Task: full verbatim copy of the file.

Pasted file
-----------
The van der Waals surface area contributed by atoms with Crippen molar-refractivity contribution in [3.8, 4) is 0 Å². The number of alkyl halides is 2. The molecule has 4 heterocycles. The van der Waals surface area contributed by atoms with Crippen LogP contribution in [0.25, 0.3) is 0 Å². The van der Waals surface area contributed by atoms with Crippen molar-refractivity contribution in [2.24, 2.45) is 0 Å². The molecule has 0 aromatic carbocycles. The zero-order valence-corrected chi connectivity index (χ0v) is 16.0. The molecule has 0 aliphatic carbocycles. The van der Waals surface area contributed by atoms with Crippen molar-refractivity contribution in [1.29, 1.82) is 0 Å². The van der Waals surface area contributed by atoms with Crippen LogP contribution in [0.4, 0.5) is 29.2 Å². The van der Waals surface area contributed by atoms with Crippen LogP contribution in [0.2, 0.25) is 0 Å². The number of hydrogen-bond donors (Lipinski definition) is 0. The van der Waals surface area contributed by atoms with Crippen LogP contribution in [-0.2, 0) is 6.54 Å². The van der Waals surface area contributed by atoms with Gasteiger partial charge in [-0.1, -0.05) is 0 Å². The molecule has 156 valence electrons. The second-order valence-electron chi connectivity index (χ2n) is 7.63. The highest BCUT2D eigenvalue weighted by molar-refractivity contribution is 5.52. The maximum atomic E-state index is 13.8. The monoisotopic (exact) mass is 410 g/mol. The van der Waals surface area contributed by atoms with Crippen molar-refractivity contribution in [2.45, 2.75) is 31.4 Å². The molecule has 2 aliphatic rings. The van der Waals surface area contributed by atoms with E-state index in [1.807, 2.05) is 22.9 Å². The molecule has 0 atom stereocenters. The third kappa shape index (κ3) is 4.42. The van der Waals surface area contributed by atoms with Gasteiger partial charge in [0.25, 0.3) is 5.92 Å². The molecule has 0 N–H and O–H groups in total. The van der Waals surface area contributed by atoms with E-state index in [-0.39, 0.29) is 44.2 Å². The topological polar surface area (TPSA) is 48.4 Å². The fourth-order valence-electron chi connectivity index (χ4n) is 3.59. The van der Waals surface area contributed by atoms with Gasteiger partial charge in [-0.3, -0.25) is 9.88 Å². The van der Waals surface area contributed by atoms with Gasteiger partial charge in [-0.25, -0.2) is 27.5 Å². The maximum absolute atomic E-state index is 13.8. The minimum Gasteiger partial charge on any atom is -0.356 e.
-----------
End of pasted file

The van der Waals surface area contributed by atoms with Crippen molar-refractivity contribution in [3.8, 4) is 0 Å². The number of alkyl halides is 2. The molecule has 4 heterocycles. The van der Waals surface area contributed by atoms with Crippen LogP contribution in [0.25, 0.3) is 0 Å². The van der Waals surface area contributed by atoms with Crippen molar-refractivity contribution in [2.24, 2.45) is 0 Å². The molecule has 0 aromatic carbocycles. The zero-order valence-corrected chi connectivity index (χ0v) is 16.0. The molecule has 0 aliphatic carbocycles. The van der Waals surface area contributed by atoms with Crippen molar-refractivity contribution in [1.29, 1.82) is 0 Å². The van der Waals surface area contributed by atoms with Crippen LogP contribution in [0.4, 0.5) is 29.2 Å². The van der Waals surface area contributed by atoms with Crippen LogP contribution in [0.2, 0.25) is 0 Å². The number of hydrogen-bond donors (Lipinski definition) is 0. The van der Waals surface area contributed by atoms with Crippen LogP contribution in [-0.2, 0) is 6.54 Å². The van der Waals surface area contributed by atoms with Gasteiger partial charge in [-0.1, -0.05) is 0 Å². The molecule has 156 valence electrons. The second-order valence-electron chi connectivity index (χ2n) is 7.63. The highest BCUT2D eigenvalue weighted by molar-refractivity contribution is 5.52. The maximum atomic E-state index is 13.8. The monoisotopic (exact) mass is 410 g/mol. The van der Waals surface area contributed by atoms with Crippen molar-refractivity contribution in [2.45, 2.75) is 31.4 Å². The molecule has 2 aliphatic rings. The van der Waals surface area contributed by atoms with E-state index in [1.807, 2.05) is 22.9 Å². The molecule has 0 atom stereocenters. The third kappa shape index (κ3) is 4.42. The van der Waals surface area contributed by atoms with Gasteiger partial charge in [0.25, 0.3) is 5.92 Å². The molecule has 0 N–H and O–H groups in total. The van der Waals surface area contributed by atoms with E-state index in [-0.39, 0.29) is 44.2 Å². The topological polar surface area (TPSA) is 48.4 Å². The fourth-order valence-electron chi connectivity index (χ4n) is 3.59. The van der Waals surface area contributed by atoms with Gasteiger partial charge in [-0.3, -0.25) is 9.88 Å². The van der Waals surface area contributed by atoms with Gasteiger partial charge in [-0.25, -0.2) is 27.5 Å². The maximum absolute atomic E-state index is 13.8. The minimum Gasteiger partial charge on any atom is -0.356 e.